• 8 hours of classroom presentation – conceptual application
  • 4 hours of post-classroom assessment

1 credit

 

 

2. CSI 532 Crisis Intervention design & Implementation

  • 4 hours prior to classroom experience
  • 8 hours of classroom presentation – conceptual application
  • 4 hours of post-classroom assessment

1 credit

May

1. CSI 541 Forensic Evidence Recognition and Analysis

  • 4 hours prior to classroom experience
  • 16 hours of classroom lecture & Lab – the  application of theory
  • 8 hours of post classroom assessment-application exercises

2 credits

 

 

 

2. CSI 542 Introduction to Crime Scene Reconstruction

  • 4 hours prior to classroom experience
  • 16 hours of classroom lecture & Lab – the  application of theory
  • 16 hours of post classroom assessment-application exercises
3 credits

June*
* If the student started in June, he or she would have to skip the July course dues to sequencing requirements

1. CSI 502 Event-based Crime Prevention

  • 6 hours prior to classroom experience (2 hours for each of the crime theories)
  • 8 hours of classroom presentation – the application of theory
  • 6 hours of post-classroom assessment – application exercises

1.5 credits

 

 

 

 

2. CSI 503 Restorative Practices

  • 6 hours prior to classroom experience
  • 8 hours of classroom presentation – conceptual application
  • 6 hours of post-classroom assessment – application exercises
1.5 credits

July

1. CSI 543 Crime Scene Management

  • 10 hours prior to classroom experience
  • 24 hours of classroom lecture & Lab – the  application of theory
  • 8 hours of post classroom assessment-application exercises

 

3 credits

August

1. CSI 533 Personality Theory & Personality Disorders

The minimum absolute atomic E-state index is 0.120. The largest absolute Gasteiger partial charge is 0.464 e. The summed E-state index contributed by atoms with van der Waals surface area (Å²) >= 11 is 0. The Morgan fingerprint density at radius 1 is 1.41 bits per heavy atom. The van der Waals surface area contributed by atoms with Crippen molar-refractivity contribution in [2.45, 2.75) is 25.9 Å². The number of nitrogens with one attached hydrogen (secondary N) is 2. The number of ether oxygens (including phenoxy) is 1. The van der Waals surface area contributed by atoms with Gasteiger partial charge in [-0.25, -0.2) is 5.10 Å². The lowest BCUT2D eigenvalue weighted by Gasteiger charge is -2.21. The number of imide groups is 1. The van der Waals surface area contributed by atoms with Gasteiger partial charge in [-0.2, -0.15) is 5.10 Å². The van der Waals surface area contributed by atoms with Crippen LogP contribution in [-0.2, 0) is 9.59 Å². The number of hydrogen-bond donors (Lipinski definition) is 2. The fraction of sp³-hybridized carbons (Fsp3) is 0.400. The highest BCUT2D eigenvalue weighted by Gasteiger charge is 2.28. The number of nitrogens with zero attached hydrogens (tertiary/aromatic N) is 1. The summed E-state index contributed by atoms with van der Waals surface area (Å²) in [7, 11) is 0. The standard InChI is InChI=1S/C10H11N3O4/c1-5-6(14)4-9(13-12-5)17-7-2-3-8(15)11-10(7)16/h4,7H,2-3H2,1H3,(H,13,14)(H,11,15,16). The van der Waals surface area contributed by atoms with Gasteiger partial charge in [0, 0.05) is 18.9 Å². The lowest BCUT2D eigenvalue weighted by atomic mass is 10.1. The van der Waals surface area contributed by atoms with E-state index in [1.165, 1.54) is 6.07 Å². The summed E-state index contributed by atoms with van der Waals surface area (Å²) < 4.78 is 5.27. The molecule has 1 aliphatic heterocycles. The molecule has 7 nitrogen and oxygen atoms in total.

• 4 hours prior to classroom experience
  • 16 hours of classroom lecture & Lab – the  application of theory
  • 8 hours of post classroom assessment-application exercises

2 credits

September

1. CSI 510 Mapping Technologies for CJ Professionals

  • 11 classroom hours
  • 3 post classroom hours

1.5 credit

 

 

2. CSI 504 Cross-sector Collaboration

  • 4 hours of classroom participation
  • 24 hours of post-classroom assessment
2 credits

October*
* If the student started in October, he or she would have to skip the November course dues to sequencing requirements

1. CSI 513 Program Evaluation (hybrid)

  • 4 hours prior to classroom experience
  • 16 hours of classroom presentation – conceptual application
  • 8 hours of post-classroom assessment

2 credits

November

1. CSI 511 Advanced Mapping Techniques

  • 3 hours prior to the classroom experience
  • 11 hours of classroom instruction
  • 3 hours post-classroom assessment

1.5 credit

 

 

2. CSI 512 Data management

  • 8 hours of classroom participation
  • 6 hours of post-classroom assessment
1 credit

December

1. CSI 534 Guilt, Anxiety, Paranoia, and the Psychology of the Criminal Mind

  • 4 hours prior to classroom experience
  • 16 hours of classroom presentation – conceptual application
  • 8 hours of post-classroom assessment

 

2 credits